Contact A Lawyer
Have A Potential Case Reviewed By An Attorney
Johnson & Johnson faces another product liability lawsuit alleging that side effects of talcum powder used for feminine hygiene caused the development of uterine cancer, joining a growing number of similar claims brought on behalf of women diagnosed with ovarian cancer.
In a complaint (PDF) filed in the U.S. District Court for the Northern District of California on July 8, Dolores Gould alleges that she developed uterine cancer after decades of applying Johnson’s baby powder and Shower-to-Shower to her genitals for odor control.
Gould, born in 1975, was diagnosed with uterine cancer in 2006. According to the lawsuit, her mother used the powder on her as a baby, and she continued to use it throughout her life. Neither she nor doctors were warned by Johnson & Johnson that talc applied to the genitals could increase the risk of cancer.
The case raises allegations similar to those presented in a number of Johnson’s Baby Powder lawsuits and Shower-to-Shower lawsuits filed on behalf of women diagnosed with ovarian cancer, many indicating that evidence of talc was found in ovarian tumors. However, Gould indicates that research has also examined the link between talcum powder and endometrial cancer, which is a form of uterine cancer.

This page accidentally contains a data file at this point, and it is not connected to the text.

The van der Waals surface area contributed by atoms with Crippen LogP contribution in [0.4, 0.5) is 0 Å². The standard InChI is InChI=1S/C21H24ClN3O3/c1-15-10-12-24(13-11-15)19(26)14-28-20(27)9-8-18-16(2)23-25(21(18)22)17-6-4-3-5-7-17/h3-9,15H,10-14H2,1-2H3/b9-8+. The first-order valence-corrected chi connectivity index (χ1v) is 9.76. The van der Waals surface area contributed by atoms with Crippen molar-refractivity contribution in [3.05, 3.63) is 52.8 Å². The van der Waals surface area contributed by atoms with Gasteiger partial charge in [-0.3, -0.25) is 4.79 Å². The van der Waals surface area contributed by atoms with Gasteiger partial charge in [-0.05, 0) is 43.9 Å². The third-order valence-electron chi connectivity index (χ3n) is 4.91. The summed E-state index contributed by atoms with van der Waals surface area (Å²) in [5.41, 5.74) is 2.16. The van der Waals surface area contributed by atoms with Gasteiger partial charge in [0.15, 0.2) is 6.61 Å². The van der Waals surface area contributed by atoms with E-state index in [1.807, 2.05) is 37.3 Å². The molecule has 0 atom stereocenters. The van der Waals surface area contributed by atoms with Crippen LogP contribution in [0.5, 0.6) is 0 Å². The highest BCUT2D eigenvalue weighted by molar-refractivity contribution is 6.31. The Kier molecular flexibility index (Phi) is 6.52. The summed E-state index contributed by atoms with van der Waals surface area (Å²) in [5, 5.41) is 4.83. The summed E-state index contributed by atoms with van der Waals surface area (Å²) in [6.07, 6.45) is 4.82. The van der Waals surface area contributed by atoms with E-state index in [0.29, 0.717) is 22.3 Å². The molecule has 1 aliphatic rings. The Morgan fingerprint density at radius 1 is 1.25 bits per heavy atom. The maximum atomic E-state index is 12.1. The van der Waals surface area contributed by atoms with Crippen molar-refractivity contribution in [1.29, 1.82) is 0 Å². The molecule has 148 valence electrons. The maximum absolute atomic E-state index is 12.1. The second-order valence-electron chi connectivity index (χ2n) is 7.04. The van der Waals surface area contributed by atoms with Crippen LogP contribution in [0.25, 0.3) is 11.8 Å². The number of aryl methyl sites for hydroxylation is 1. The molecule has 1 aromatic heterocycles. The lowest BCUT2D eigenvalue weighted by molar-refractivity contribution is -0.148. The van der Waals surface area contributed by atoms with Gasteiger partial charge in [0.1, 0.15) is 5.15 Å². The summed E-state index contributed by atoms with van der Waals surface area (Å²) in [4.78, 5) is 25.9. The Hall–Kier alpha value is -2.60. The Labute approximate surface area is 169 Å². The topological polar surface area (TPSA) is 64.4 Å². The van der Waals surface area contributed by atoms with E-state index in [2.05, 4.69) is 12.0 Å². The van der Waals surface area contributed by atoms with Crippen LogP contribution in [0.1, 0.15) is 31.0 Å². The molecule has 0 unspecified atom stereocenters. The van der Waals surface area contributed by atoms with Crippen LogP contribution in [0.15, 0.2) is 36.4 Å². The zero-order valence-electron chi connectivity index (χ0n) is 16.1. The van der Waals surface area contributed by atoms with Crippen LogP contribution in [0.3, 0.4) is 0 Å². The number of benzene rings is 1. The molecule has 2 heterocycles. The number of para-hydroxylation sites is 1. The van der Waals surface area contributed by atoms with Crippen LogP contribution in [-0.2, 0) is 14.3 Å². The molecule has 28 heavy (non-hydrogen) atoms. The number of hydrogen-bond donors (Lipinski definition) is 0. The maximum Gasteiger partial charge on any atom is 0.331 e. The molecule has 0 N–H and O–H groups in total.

“Defendants’ products failed to contain, and continue to this day not to contain, adequate warnings and/or instructions regarding the increased risk of cancer, including, but not limited to, ovarian and uterine cancer, with the use of their products by women,” the lawsuit states. “Defendants continue to market, advertise, and expressly represent to the general public that it is safe for women to use their product regardless of application.”
Talcum Powder Cancer Risks Went Unreported by Johnson & Johnson
So far this year, at least two similar cases brought on behalf of women diagnosed with ovarian cancer following daily use of talcum powder have gone before juries nationwide, each resulting in multi-million dollar damage awards as a result of Johnson & Johnson’s failure to provide appropriate warnings for women.
While talcum powder is most commonly associated with use as a baby powder to help prevent diaper rash and maintain smooth skin, Johnson & Johnson has promoted their products for decades as a general body powder among adult women, who were encouraged to use talcum powder after every shower and place it in their underwear to maintain “personal freshness”.
A number of studies have indicated that talcum powder can increase the risk of ovarian cancer when applied to a woman’s genitals. At least one study even found particles of talc at the center of ovarian tumors.
Evidence presented at recent trials included company documents that suggested Johnson & Johnson was aware of the potential link between talcum powder and ovarian cancer since the 1970s. However, even as recently as 1992, some documents indicate that the company specifically targeted sales towards women who were high users of talcum powder, without ever warning them of the possible cancer risks.
If additional juries respond with similar verdicts after considering the evidence, Johnson & Johnson could face substantial liability if talcum powder ovarian cancer settlements are not reached to resolve individual claims brought by women and families throughout the U.S.